Lavish weekend party in quiet B.C. village has residents, officials fearing future events
Supercars, helicopters, booze and drugs at Anmore bash in mansion owned by offshore investor, mayor says
For a community often described as quiet and sleepy, the village of Anmore, B.C., population 2,210, was anything but last weekend.
Residents were taken aback when they started hearing loud music and seeing luxury cars and limousines descend upon a mansion on a normally quiet street last Saturday.
They were also surprised to hear not one, but three helicopters taking off from and landing at the property.
Video from the party posted on social media shows one of the aircraft landing in the mansion's backyard, only a few metres away from a crowd of people.
The party was located about a kilometre away from the home of Anmore Mayor John McEwen.
"This is a pretty tranquil, quiet community ... then the phone calls started coming ... my neighbour's got helicopters landing in their backyard," he said.
"To have these exotic cars racing up and down the street; this is a street where kids play road hockey and throw the frisbee around, so it's very concerning to us."
Booze, models, luxury cars
The party was promoted as a networking event for models, realtors and fitness buffs, by a company called Public Relations Canada.
It was extensively documented on Instagram by organizer Justin Plosz, who said in a post that more than 300 people attended, and that thousands of cans of beer and more than 500 ounces of whiskey had been consumed.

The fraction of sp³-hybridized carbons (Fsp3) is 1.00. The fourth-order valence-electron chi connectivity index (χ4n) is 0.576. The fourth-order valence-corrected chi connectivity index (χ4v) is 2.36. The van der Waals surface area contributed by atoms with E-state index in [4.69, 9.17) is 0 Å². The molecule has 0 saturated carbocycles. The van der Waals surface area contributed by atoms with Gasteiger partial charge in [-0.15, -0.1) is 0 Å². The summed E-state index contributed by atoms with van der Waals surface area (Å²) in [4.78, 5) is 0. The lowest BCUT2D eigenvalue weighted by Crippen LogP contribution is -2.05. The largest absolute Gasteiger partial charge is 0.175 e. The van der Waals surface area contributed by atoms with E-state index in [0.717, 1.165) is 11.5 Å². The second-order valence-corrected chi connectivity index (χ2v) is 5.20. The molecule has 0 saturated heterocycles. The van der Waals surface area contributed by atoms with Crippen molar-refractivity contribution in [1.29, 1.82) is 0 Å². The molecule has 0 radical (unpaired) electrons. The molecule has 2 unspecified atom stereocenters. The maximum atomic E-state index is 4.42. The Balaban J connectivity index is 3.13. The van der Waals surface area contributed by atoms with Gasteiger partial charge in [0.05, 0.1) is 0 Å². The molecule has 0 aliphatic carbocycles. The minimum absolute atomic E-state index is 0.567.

McEwen says police attended the event for a report of a drug overdose but were not able to shut down the party.
He says Anmore council will be looking into their report and what actions the city can take, but said the party speaks to a bigger issue.
"The problem here ... is the fellow who owns this house is an offshore investor," McEwen said.
"He has purchased two or three houses up here in Anmore, rents them out to an agency, and there isn't vetting going on to who's renting these."
Rumours of follow-up party
Neil Belenkie, mayor of the neighbouring village of Belcarra, has heard talk of the organizer planning a second party on a waterfront property in his community, although he is skeptical of its feasibility.
"If they want to have this done outside of the constraints of existing bylaws, no matter what, it will have to be done safely and it will have to be done respectfully," he said.
Belenkie said he is willing to work with organizers if they are able to pay for the proper permits.
"There's an awful lot of tolerance that comes with a $500,000 permit or a million-dollar permit, if they want us to help being able to set up, for example, a helicopter barge," he added.
CBC has reached out to the party organizers for comment.
With files from Justin McElroy